Patient callbacks are a high-risk area for clinicians for a number of reasons. First, the information provided by the patient may be incomplete, inaccurate, or even dead wrong. Second, the callback usually takes place at the end of the day when the clinician is tired and may not be operating at peak level. Also, the provider is making decisions based on incomplete information, since a physical exam is not possible. Finally, there are more time constraints on a callback than on an office visit.

Most jurors can forgive errors if the provider is able to convince them that he or she took note of what the patient was saying and acted appropriately, even if the result turned out poorly. The provider’s best friend in a callback-based malpractice suit is notes taken during the call. Despite the difficulties of taking good notes (e.g., time limitations, unavailability of the chart), the effort to have something in the chart for later reference is worth it. Mr. J testified that he took notes of the conversation in accordance with clinic policy, but the notes somehow got misplaced and never made it to the chart. This was a major factor in the megaverdict that followed.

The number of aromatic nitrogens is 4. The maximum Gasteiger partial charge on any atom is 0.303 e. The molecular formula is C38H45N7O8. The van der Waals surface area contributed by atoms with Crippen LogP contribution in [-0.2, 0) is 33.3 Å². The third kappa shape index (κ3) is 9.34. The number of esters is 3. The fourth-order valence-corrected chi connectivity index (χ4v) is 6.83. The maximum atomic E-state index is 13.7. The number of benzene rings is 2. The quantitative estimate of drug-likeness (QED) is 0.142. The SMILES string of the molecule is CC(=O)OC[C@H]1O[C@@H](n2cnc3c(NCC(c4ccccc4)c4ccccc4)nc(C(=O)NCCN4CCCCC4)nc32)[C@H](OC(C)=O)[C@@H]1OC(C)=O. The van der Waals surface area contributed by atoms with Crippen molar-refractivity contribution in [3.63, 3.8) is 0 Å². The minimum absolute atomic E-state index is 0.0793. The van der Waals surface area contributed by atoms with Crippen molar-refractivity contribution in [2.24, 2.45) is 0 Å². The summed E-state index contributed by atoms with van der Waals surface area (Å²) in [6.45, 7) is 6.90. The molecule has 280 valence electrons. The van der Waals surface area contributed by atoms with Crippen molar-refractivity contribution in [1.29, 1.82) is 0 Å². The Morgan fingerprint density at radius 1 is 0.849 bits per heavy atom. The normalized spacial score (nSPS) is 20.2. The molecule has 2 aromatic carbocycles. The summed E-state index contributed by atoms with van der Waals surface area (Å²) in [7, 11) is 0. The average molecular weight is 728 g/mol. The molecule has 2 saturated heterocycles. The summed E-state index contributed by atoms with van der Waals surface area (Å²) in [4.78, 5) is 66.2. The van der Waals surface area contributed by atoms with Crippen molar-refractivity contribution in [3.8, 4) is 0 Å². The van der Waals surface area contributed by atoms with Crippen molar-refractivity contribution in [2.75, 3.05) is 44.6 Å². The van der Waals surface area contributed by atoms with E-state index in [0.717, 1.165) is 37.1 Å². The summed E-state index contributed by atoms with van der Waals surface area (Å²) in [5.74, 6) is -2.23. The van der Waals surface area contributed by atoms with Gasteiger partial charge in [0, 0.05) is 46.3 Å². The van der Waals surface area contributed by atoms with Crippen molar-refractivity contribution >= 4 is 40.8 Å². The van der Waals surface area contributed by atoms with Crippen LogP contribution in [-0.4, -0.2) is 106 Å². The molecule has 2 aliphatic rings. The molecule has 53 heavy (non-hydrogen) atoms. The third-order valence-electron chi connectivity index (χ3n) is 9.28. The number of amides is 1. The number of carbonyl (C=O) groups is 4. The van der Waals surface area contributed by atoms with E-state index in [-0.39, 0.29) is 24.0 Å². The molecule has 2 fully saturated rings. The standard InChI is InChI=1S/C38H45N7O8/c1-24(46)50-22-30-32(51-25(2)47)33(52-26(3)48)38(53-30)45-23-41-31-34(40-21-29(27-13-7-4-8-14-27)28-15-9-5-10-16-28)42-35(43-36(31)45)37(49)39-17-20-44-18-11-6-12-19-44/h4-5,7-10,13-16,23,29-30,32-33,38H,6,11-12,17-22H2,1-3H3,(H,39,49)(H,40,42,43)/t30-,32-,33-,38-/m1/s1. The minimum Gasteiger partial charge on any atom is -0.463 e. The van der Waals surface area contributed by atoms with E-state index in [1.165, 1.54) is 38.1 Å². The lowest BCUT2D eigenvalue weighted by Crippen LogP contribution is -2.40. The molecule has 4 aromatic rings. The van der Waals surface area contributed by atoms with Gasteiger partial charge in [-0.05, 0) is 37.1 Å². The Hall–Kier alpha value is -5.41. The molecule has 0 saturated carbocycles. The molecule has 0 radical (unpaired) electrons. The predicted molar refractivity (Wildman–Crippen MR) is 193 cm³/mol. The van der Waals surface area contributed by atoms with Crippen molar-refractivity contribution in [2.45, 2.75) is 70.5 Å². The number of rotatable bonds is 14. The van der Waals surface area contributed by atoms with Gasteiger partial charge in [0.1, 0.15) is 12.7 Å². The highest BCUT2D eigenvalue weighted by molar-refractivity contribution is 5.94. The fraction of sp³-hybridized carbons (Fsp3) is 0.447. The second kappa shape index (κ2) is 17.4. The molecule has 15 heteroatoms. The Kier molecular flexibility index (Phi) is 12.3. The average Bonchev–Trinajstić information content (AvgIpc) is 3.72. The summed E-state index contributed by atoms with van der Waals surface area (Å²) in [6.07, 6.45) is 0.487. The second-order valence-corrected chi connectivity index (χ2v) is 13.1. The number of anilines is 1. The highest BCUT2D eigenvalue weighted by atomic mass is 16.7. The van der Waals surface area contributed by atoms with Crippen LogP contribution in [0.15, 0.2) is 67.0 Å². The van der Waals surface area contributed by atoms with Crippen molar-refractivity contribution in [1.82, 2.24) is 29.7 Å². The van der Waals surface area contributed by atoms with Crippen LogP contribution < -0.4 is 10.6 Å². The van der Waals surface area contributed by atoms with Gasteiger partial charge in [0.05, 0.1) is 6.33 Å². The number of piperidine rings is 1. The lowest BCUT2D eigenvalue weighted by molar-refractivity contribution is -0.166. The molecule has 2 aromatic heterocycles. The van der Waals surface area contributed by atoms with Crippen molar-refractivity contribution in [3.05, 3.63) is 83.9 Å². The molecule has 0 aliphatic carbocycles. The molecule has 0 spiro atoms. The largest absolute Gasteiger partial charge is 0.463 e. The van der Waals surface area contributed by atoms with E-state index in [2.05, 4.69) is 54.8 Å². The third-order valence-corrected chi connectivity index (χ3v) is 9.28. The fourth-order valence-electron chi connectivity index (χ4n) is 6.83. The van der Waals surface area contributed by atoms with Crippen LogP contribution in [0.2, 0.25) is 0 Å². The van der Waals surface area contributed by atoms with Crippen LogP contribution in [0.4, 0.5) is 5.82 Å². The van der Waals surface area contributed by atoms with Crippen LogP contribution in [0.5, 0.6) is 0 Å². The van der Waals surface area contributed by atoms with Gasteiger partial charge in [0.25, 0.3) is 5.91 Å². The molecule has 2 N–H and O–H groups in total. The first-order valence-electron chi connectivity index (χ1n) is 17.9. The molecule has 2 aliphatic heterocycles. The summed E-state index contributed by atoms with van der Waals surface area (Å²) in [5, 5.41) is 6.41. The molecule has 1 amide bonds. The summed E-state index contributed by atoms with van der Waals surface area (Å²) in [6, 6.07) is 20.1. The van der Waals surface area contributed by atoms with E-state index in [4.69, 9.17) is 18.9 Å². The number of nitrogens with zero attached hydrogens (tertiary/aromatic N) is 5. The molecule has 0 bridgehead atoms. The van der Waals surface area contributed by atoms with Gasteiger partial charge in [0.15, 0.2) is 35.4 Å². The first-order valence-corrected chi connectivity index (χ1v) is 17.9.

An effective callback system should be designed to identify  high-risk patients and ensure that they return to the clinic for additional assessment. One way of achieving this, especially in high-volume clinics with standard clinical situations, is to have a preset protocol for the questions to be asked by the provider. Even in family practice, where the clinical situations are numerous and varied, certain questions — such as whether the patient is improving or getting worse — can be revealing. Assessing patients over the phone is challenging, even for experienced clinicians. It is made more difficult if the provider does not know the patient personally. Despite the difficulties, any callback is better than none at all from a risk-management perspective. Many clinical problems can be avoided through efficient use of this clinical tool.